Timbersports team chops its way toward season opener
Orange chaps clipped around their legs, Rankin Fender and Zac O’Connor square off inside the sawdust-and-bark-filled woodshed at Haywood Community College. Late afternoon sunlight angles through the lean-to’s open walls, and the two students each grab hold of one handle of a razor-sharp crosscut saw. They slide the blunt end back and forth along the bolted-down log between them, marking out a groove.
“Timer ready? Sawyers ready?” asks Ethan Bolick, a seasoned member of the HCC timbersports team. “Three, two, one, go!”
Fender and O’Conner spring into action, the push-pull rhythm of the saw soaking up every ounce of their attention.
Encouragement pours forth from the other timbersports team members circled around them.
“C’mon, you guys!” shouts Julie Doll.
“Don’t rock it,” cautions another team member.
“Keep going, you got it.”
“C’mon boys, you almost got it,” Chris Hall says from his perch atop the butt end of the bolted-down log.
“Cut ‘em off,” Logan Hawks urges.
The blade reaches the bottom of the wood, and the “cookie” falls to the ground.
The team cheers.
The final countdown
Closing in on the final week of practice before their first meet of the year, timbersports practice has an air of intensity to it, a consciousness that the big day is fast approaching. The John G. Palmer Woodsmen’s Meet, held at the Cradle of Forestry in America near Brevard, is HCC’s home meet, and they’ve taken home the trophy for five consecutive years. Of the 19 years the meet has been held, HCC has won 12.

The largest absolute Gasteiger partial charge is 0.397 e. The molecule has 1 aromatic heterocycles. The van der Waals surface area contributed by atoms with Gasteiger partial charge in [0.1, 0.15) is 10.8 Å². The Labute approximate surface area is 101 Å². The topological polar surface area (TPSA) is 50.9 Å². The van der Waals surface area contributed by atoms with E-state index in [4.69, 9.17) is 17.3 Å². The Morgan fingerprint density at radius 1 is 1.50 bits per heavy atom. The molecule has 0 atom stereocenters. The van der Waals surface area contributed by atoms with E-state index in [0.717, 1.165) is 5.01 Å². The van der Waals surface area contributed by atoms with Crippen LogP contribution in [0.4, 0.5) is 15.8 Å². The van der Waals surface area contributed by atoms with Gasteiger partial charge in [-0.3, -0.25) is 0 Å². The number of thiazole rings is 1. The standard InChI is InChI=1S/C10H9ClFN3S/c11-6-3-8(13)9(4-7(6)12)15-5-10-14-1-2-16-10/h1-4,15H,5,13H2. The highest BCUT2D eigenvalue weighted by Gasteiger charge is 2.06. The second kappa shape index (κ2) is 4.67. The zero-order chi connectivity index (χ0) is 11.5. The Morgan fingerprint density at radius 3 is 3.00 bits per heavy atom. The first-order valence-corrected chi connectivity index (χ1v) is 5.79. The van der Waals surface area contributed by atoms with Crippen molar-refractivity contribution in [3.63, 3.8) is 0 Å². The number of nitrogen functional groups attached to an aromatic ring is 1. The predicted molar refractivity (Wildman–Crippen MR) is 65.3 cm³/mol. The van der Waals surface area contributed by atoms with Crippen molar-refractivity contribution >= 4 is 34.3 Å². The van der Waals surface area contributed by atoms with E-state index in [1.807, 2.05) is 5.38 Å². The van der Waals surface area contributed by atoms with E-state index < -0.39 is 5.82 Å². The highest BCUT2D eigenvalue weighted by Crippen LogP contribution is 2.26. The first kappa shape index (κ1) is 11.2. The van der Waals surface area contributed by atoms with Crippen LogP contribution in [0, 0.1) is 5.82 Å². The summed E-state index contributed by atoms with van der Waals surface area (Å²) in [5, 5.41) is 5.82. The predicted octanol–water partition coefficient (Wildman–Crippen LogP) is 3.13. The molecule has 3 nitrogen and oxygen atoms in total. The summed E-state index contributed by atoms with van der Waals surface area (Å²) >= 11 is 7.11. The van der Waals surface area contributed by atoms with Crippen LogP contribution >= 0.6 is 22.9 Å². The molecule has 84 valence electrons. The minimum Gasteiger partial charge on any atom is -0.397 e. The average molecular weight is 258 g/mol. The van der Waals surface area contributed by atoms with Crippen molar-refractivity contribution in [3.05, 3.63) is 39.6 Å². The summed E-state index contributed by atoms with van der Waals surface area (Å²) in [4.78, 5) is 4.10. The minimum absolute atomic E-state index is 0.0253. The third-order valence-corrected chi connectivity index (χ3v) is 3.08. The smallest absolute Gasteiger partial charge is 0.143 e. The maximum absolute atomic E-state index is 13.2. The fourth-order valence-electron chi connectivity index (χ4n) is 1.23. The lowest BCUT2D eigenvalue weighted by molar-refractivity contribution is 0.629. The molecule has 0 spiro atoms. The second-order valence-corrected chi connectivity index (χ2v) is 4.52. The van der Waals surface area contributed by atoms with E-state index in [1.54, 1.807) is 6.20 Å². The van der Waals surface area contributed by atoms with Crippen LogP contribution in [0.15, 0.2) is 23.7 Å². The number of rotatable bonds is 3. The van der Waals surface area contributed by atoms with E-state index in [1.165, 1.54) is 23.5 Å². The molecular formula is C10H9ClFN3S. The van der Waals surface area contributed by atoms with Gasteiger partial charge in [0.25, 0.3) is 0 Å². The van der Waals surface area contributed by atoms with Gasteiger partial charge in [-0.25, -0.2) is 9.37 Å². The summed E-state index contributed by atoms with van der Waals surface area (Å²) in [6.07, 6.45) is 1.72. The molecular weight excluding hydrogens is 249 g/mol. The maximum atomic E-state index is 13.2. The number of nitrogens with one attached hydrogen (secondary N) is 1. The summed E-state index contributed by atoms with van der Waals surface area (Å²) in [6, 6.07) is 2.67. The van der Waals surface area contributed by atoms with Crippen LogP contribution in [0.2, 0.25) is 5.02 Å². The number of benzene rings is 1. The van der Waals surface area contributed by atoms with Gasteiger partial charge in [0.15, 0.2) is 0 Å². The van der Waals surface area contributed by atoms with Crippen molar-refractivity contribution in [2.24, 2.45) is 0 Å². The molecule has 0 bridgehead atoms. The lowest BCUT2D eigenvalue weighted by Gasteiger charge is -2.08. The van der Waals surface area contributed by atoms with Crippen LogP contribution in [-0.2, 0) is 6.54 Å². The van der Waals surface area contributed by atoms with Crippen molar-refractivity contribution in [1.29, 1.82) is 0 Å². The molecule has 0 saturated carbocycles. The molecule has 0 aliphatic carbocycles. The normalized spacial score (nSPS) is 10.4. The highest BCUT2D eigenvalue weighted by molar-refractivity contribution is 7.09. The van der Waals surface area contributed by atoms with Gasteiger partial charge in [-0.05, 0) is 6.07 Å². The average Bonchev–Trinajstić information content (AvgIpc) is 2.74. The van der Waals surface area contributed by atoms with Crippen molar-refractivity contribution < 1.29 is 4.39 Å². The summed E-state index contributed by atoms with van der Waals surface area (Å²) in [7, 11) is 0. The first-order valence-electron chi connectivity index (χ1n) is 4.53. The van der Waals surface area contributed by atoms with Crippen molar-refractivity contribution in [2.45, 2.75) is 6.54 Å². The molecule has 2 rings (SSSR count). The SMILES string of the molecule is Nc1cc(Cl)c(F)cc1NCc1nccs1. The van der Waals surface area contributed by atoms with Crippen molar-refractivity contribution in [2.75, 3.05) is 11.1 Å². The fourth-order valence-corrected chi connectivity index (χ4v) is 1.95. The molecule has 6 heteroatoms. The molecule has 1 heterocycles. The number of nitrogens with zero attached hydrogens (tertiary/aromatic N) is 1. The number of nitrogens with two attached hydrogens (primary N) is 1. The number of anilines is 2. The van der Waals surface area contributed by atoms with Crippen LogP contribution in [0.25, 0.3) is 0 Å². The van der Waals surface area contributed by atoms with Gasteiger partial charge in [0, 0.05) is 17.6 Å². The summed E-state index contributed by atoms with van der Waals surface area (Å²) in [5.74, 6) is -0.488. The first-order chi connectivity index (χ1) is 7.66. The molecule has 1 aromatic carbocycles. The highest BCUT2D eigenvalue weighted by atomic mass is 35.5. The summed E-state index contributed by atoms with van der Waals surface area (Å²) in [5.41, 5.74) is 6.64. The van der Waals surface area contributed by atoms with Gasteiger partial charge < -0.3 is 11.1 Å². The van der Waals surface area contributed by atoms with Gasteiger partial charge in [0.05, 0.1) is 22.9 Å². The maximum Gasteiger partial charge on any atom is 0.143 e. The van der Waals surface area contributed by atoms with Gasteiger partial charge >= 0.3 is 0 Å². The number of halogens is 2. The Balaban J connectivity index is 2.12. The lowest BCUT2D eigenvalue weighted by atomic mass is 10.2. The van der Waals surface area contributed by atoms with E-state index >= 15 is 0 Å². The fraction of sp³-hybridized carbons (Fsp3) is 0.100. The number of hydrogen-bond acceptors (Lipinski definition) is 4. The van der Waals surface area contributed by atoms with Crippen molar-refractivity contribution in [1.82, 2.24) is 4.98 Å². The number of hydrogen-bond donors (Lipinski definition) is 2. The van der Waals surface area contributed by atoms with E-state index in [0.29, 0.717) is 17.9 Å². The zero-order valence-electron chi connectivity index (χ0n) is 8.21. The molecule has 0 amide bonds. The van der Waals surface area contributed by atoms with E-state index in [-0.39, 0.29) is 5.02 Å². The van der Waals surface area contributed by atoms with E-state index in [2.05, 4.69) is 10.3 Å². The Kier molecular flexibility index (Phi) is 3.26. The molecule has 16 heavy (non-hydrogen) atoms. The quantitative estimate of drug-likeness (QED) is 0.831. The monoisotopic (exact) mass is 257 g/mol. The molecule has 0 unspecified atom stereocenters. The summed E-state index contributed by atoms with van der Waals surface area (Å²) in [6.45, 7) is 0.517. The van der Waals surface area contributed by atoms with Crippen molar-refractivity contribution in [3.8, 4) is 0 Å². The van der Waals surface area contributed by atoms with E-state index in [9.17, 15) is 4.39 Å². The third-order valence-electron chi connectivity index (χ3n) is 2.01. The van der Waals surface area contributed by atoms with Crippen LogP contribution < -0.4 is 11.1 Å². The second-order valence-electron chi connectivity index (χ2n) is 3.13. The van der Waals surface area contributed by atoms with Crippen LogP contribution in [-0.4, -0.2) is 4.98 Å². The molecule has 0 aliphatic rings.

“We don’t go there to lose,” said Bolick, who’s now in his fourth year on the timbersports team. “They all know Haywood’s here.”
“They” is a diverse group of schools that often includes a good many four-year universities whose notoriety and enrollment numbers far outstrip Haywood’s. This year, the six teams include North Carolina State University and Penn State Mont Alto.
But Haywood students are all about their timbersports. Practice sessions start pretty much as soon as classes do, and team members practice from 4 p.m. up until about half an hour after sunset, everyday Monday through Thursday.
It’s paid off in the past. Last year, the team came in third at the STIHL Timbersports Mid-Atlantic Collegiate Championship, and one student, Logan Hawks, took third at the national competition.
“It’s great fun. It’s really a lot of fun,” Hall said. “Good exercise, too.”
It takes a little more work to set up to drill on chopping a block of wood, throwing an axe or sawing a log than it does to prepare to dribble a soccer ball. At any one time, some students are actively sawing or throwing. Some are just sitting around waiting for their turn. Others are keeping time, or watching the younger students practice, throwing out tips and coaching on technique.
“We’re here to help each other out, give them good technique and make sure they’re safe,” explained team captain Dakota Gentry.
“Everyone just helps you learn the techniques and cheers you on while you do it,” agreed Kristen Cabe.
Not something you pick up overnight